• If you have heart failure, you need to be extra careful with medicines. Some can make your heart failure worse. Other medicines may not mix well with your heart failure drugs. This Actionset will help you learn which medicines you may need to avoid and what questions to ask your doctor or pharmacist. Each time you...

  • Medicine is one of the many tools your doctor has to treat a health problem. Taking medicine as your doctor suggests will improve your health and may prevent future problems. If you don't take your medicines properly, you may be putting your health, and perhaps your life, at risk. Taking your medicines as your...

  • Take medicines, along with counseling or not. Get counseling for treatment of panic disorder. Two types of medicines work well for treating panic disorder. Benzodiazepines can help you feel better right away. You can take antidepressants for long-term treatment. Counseling works at least as well as...

  • FDA advisories. The U.S. Food and Drug Administration (FDA) has issued advisories to patients, families, and health professionals to closely monitor for warning signs of suicidal behavior in children and adults younger than 25 who take antidepressants. This is especially important at the beginning of treatment or when...

  • Guides through decision to use medicine to quit smoking. Lists benefits and risks. Discusses varenicline (Chantix), bupropion (Zyban), and nicotine replacement products such as patches, gum, and inhalers. Includes interactive tool to help you decide.

  • Discusses controlling and preventing nausea and vomiting from chemotherapy. Looks at antinausea drugs including Zofran and Ativan. Also discusses complementary therapy, acupuncture, and nutrition.

  • Guides through decision to take antidepressants while pregnant. Covers SSRIs (Zoloft and Prozac) and tricyclic antidepressants. Lists reasons for and against medicines. Covers benefits and risks. Includes interactive tool to help you make your decision.

  • Guides you through the decision to take or not take medicine to treat high blood pressure. Explains what high blood pressure is and risks of not lowering it. Covers treatment choices and lifestyle changes.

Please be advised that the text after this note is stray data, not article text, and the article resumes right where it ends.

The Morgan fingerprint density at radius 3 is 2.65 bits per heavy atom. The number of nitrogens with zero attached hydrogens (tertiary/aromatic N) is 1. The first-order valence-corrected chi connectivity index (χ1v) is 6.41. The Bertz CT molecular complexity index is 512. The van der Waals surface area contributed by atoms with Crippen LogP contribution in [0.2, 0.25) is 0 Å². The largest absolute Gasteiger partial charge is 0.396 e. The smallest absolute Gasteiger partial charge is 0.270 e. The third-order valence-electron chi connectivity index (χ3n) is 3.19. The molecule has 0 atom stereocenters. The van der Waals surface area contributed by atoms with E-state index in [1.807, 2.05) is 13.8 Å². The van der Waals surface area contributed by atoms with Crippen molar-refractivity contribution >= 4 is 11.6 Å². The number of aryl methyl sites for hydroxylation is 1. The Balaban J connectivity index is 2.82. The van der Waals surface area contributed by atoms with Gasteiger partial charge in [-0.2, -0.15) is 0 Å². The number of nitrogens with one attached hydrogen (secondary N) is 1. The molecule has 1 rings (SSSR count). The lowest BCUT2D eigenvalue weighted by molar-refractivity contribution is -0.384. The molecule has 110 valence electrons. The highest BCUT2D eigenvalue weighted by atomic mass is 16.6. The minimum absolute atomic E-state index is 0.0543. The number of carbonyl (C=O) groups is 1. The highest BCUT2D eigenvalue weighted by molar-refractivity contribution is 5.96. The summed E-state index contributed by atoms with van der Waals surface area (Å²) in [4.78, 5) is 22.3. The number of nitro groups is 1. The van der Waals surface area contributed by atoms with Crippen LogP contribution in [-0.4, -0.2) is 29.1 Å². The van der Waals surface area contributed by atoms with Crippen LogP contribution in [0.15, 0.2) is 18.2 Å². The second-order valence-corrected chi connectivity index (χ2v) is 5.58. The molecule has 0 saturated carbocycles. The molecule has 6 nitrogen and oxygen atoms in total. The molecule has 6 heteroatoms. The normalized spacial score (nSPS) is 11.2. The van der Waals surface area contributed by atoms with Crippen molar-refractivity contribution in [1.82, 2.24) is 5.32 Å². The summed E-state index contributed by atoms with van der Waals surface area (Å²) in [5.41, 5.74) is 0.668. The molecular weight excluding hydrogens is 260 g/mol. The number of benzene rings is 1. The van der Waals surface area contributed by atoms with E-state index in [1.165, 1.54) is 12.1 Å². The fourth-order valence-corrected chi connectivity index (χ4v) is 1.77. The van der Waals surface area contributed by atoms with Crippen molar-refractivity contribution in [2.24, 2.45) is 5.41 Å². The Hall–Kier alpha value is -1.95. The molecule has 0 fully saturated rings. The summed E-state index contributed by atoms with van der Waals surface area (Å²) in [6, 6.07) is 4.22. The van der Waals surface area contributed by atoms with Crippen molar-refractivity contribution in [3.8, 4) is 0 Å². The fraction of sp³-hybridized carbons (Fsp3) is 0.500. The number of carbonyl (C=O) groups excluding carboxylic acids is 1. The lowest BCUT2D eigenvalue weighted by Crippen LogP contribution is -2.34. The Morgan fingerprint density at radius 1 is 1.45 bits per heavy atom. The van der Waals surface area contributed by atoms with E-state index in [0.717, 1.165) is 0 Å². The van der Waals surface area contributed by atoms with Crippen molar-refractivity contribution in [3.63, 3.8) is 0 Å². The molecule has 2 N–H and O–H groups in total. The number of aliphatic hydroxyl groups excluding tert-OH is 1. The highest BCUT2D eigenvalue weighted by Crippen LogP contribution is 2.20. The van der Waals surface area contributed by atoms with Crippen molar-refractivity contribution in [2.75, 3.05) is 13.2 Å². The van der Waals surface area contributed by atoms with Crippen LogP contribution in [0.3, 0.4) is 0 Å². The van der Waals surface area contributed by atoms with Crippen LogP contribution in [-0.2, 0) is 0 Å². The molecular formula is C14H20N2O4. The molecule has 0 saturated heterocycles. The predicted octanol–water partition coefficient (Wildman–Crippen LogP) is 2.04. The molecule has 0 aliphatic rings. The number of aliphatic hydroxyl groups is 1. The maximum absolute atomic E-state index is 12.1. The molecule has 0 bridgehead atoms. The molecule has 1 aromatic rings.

• Guides through the decision to stop or keep taking depression medicine. Looks at benefits and risks of stopping antidepressants. Covers cognitive-behavioral therapy. Includes interactive tool to help you make your decision.

  • Guides through decision to use over-the-counter diet aids for weight loss. Explains lack of evidence that diet aids work. Lists the risks and side effects. Includes information about Alli. Includes an interactive tool to help you make your decision.

  • Guides you through the decision to take antibiotics to treat sinusitis. Explains causes of sinusitis and how well antibiotics work. Lists risks. Discusses other treatment for sinus infection. Includes interactive tool to help you decide.

  • Guides readers through the decision to take antibiotics for sore throat. Explains the causes of sore throat and that most sore throats are caused by virus. Explains that antibiotics only work for sore throat caused by bacterial infections.

  • When Tyrell's doctor told him he had high blood pressure, he was shocked. "I thought, 'Hey, I'm a physical fitness trainer. I'm in great shape. How could I have high blood pressure?'" He knew that both of his parents have high blood pressure. And one of his uncles recently had a stroke. But Tyrell had always been kind...